The batchelor's guide to spoiled food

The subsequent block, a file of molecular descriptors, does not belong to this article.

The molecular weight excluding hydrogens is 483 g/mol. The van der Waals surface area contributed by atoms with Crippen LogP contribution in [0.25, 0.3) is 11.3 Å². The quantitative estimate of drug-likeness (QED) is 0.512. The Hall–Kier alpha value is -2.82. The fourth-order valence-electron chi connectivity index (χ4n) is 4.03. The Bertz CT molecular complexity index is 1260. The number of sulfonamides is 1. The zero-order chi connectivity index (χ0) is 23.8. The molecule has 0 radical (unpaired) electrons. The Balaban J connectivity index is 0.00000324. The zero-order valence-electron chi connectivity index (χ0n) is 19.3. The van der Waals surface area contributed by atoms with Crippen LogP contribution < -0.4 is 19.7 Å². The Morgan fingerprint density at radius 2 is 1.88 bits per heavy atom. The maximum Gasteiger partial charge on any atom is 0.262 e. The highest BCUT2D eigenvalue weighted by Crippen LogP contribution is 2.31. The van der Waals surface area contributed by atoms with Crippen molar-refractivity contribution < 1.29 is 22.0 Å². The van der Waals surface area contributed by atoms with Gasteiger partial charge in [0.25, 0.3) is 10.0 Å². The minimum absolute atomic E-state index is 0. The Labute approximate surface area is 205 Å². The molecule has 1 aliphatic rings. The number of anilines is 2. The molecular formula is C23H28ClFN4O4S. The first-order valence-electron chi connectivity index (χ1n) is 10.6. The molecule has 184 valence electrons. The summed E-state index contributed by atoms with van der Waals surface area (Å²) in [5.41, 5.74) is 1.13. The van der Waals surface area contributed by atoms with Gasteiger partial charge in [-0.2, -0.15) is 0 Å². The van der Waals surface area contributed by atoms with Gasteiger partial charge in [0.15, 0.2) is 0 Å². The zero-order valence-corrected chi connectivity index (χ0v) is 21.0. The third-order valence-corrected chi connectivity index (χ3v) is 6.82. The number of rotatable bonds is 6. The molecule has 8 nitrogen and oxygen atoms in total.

Whether you are a mom who cooks for many, a bachelor who cooks on rare occasions for himself, or a new college student who for the first time has his or her own refrigerator -- you will eventually all open the fridge one day and say to yourself, "Can I eat this or will it kill me?" Well here are some guidelines to help you get through the crisis, so you will know what to eat and what to toss out. THE GAG TEST Anything that makes you gag is spoiled (except for leftovers from what you cooked for yourself last night). EGGS When something starts pecking its way out of the shell, the egg is probably past its prime. DAIRY PRODUCTS Milk is spoiled when it starts to look like yoghurt. Yoghurt is spoiled when it starts to look like cottage cheese. Cottage cheese is spoiled when it starts to look like regular cheese. Regular cheese is nothing but spoiled milk anyway and can't get any more spoiled than it is already. Cheddar cheese is spoiled when you think it is blue cheese but you realize you've never purchased that kind. MAYONNAISE If it makes you violently ill after you eat it, the mayonnaise is spoiled. (This is the only way you can tell if it is spoiled) FROZEN FOODS Frozen foods that have become an integral part of the defrosting problem in your freezer compartment will probably be spoiled - (or wrecked anyway) by the time you pry them out with a kitchen knife. EXPIRATION DATES This is NOT a marketing ploy to encourage you to throw away perfectly good food so that you'll spend more on groceries. Perhaps you'd benefit by having a calendar in your kitchen. MEAT If opening the refrigerator door causes stray animals from a three-block radius to congregate outside your house, the meat is spoiled. BREAD Sesame seeds and Poppy seeds are the only officially acceptable "spots" that should be seen on the surface of any loaf of bread. Fuzzy and hairy looking white or green growth areas are a good indication that your bread has turned into a pharmaceutical laboratory experiment. (Though it is usually still ok to eat if you got a headache) FLOUR Flour is spoiled when it wiggles. LETTUCE Lettuce is spoiled when you can't get it off the bottom of the vegetable crisper without Comet. Romaine lettuce is spoiled when it turns liquid. (We didn't think you needed guidance with this one) CANNED GOODS Any canned goods that have become the size or shape of a softball should be disposed of. Carefully. CARROTS A carrot that you can tie a clove hitch in is not fresh. RAISINS Raisins should not be harder than your teeth. POTATOES If it looks like it is ready for planting, toss it. CHIP DIP If you can take it out of its container and bounce it on the floor, it has gone bad. EMPTY CONTAINERS Putting empty containers back into the refrigerator is an old trick, but it only works if you live with someone or have a maid. UNMARKED ITEMS: You know it is well beyond prime when you're tempted to discard the Tupperware along with the food. Generally speaking, Tupperware containers should not burp when you open them. GENERAL RULE OF THUMB: Most food cannot be kept longer than the average life span of a hamster. Keep a hamster in or nearby your refrigerator to gauge this.
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